dominate figure at Christmas and December was the calendar month for retail sales of all
How did it happen? It would seem apparent that Christians aren't as wise in the things
of the Lord as non-Christians are in the things of the world. The secular world is always
looking for ways to shift attention from God to material things, and we're naive enough to
go along. By the time we realize that our whole direction has been diverted, as it has
been at Christmas, we believe it's too late to change, so we give up. "For
all that is in the world, the lust of the flesh and the lust of the eyes and the boastful
pride of life, is not from the Father, but is from the world" (1 John 2:16).
WHAT TO DO?
By anyone's standard, the way Christmas is celebrated today is a gross commercialism of
the most important birth in history. But we don't need to preach to the unsaved world to
put Christ back into Christmas. They shouldn't; we should. One thing I learned a long time
ago in counseling is not to try to overcorrect too quickly. Not only are past habits, such
as overindulging at Christmas, difficult to change, but quite often others around us don't
see things just the way we do. If you attempt to stamp out all Christmas gifts suddenly,
you'll end up with a revolt on your hands. The correct way to is make some positive steps
to establish a better balance.
Step 1: Stamp out Santa Claus. Christian parents
should let their children know that Santa is a fraud. Santa's harmless you say? Not so,
when parents knowingly deceive their children about an apparently omnipotent being who
travels the world in the wink of an eye and disburses presents on the basis of good or
bad. It may be a small matter, but it is a place to start.
Step 2: Husband and wife should pray together and agree on a
reasonable amount of gift-giving. Once you have reached a decision that you
feel is God's plan for your family, don't get caught by Satan's condemnation as Christmas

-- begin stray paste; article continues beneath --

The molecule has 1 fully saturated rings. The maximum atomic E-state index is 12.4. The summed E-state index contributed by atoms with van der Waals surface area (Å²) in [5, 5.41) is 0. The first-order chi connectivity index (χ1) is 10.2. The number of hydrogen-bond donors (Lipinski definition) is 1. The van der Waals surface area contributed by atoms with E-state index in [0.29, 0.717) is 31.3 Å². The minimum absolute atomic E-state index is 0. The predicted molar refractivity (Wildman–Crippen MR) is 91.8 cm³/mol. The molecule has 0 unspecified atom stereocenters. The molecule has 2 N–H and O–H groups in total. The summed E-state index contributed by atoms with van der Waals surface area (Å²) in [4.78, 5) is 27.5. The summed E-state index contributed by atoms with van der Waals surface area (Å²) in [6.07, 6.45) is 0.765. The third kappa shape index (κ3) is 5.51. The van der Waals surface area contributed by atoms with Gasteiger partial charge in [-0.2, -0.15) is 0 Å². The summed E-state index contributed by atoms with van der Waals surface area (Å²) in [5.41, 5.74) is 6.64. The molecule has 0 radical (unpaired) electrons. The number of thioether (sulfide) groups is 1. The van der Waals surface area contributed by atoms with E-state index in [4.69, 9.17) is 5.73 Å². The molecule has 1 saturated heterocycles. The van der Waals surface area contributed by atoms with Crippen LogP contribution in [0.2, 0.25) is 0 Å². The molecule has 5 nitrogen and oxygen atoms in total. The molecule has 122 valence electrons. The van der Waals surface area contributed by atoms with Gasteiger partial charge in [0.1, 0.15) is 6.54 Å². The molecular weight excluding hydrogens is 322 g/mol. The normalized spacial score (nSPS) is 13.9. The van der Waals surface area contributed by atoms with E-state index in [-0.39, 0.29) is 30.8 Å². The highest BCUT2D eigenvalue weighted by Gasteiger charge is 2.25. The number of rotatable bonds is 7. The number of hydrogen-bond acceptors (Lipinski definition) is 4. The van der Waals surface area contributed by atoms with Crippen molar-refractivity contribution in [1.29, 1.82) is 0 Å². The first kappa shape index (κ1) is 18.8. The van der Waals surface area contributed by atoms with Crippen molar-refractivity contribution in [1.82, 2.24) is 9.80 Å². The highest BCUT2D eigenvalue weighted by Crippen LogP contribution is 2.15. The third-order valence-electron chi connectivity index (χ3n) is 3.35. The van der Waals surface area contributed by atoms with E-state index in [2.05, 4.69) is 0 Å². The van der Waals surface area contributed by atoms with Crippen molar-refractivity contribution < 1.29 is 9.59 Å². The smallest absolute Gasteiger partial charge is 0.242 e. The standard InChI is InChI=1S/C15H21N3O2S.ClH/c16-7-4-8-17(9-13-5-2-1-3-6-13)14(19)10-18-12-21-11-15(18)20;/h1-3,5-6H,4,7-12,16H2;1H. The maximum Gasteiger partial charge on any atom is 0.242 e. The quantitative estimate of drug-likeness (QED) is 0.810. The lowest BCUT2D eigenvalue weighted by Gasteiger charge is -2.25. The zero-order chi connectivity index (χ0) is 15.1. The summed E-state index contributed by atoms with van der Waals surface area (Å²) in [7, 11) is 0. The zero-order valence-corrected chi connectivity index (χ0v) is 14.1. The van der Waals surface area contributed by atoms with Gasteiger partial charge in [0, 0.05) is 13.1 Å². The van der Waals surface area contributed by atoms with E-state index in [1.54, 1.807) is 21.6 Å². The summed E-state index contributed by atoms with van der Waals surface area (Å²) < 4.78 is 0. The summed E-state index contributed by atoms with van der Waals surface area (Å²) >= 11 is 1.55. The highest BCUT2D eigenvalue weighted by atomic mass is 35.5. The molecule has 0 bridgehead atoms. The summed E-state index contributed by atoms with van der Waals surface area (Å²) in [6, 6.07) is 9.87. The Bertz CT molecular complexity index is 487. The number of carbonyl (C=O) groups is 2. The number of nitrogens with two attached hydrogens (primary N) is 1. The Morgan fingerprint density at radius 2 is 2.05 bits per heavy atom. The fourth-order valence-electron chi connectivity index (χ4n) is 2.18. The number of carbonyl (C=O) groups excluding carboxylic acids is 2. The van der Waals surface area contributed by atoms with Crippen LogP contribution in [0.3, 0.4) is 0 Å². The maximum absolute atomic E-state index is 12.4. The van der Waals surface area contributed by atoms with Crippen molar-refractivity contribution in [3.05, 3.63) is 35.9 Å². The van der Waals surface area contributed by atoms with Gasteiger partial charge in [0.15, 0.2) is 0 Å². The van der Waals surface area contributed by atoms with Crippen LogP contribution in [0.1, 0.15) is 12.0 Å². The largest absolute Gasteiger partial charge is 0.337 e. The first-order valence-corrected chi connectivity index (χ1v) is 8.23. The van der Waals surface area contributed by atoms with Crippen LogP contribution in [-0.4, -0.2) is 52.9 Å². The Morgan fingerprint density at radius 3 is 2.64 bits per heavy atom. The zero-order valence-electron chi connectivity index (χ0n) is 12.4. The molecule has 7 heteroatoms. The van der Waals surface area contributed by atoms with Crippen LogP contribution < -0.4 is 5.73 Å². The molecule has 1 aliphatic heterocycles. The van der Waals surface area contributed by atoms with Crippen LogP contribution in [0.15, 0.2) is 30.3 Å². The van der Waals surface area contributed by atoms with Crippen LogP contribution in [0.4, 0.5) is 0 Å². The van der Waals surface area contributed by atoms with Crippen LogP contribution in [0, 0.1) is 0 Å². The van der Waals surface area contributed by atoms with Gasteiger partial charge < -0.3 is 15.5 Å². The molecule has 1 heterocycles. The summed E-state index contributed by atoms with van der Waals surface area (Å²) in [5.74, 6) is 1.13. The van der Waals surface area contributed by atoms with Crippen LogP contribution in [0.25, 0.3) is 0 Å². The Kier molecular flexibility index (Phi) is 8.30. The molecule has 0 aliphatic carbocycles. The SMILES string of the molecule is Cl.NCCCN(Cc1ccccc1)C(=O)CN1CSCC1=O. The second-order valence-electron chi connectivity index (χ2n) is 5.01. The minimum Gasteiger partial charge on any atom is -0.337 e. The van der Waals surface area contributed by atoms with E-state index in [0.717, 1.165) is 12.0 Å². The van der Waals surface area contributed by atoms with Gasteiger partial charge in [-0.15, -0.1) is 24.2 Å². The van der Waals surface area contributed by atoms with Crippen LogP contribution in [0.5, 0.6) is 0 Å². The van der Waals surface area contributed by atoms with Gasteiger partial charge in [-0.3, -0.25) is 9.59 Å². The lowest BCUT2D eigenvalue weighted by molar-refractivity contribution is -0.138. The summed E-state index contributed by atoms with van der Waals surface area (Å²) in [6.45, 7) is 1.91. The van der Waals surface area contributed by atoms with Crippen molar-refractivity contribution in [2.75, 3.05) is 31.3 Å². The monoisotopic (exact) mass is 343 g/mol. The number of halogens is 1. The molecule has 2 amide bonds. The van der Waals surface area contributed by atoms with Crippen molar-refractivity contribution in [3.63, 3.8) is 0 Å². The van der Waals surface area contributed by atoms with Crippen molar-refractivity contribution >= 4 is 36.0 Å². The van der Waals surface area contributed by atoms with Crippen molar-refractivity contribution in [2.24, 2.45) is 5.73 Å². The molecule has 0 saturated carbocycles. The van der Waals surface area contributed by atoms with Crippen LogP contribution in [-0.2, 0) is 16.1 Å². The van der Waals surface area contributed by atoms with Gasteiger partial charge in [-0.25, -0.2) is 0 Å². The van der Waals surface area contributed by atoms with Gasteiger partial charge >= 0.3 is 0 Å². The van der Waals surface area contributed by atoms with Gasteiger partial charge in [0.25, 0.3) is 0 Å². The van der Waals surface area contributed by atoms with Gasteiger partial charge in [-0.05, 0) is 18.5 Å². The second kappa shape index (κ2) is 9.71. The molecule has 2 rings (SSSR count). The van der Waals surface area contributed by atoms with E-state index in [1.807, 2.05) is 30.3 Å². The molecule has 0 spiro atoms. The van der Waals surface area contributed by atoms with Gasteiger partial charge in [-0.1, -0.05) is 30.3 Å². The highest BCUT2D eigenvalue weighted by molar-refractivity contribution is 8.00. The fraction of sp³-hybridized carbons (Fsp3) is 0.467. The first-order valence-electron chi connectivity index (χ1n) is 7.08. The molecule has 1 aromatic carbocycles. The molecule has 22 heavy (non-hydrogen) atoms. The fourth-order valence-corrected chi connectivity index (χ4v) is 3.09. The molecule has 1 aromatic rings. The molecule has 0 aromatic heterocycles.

approaches. The pressure to buy when everybody else is buying will be difficult to resist
unless you absolutely agree. And again, I repeat, don't overcorrect. Develop a balanced
attitude that will accomplish your goals over the next few years.
One method that has proved successful to many families is to commit an equal amount
spent on gifts to feeding the truly needy. In many areas of the world, an amount equal to
most of our gift purchases would feed and clothe a family for several months. By giving to
a specific family through a Christian organization, your children can see the purpose and
value of your sacrifice and theirs. "And whoever in the name of a disciple
gives to one of these little ones even a cup of cold water to drink, truly I say to you he
shall not lose his reward" (Matthew 10:42).
Step 3: Stamp out credit. As bad as
commercialized Christmas is, commercialized Christmas on credit cards is even worse. Many
families literally indenture themselves to creditors for a whole year just to buy some
useless junk at Christmas. As Christians, we need to decide if we really serve the
God of the universe. If so, then He knows our needs and will meet them through His people
I know that some of the people reading this have desperate needs. I also know that
others sincerely want to help but don't know who has needs. The use of credit allows those
who have needs to temporarily buffer themselves from God's real source. "As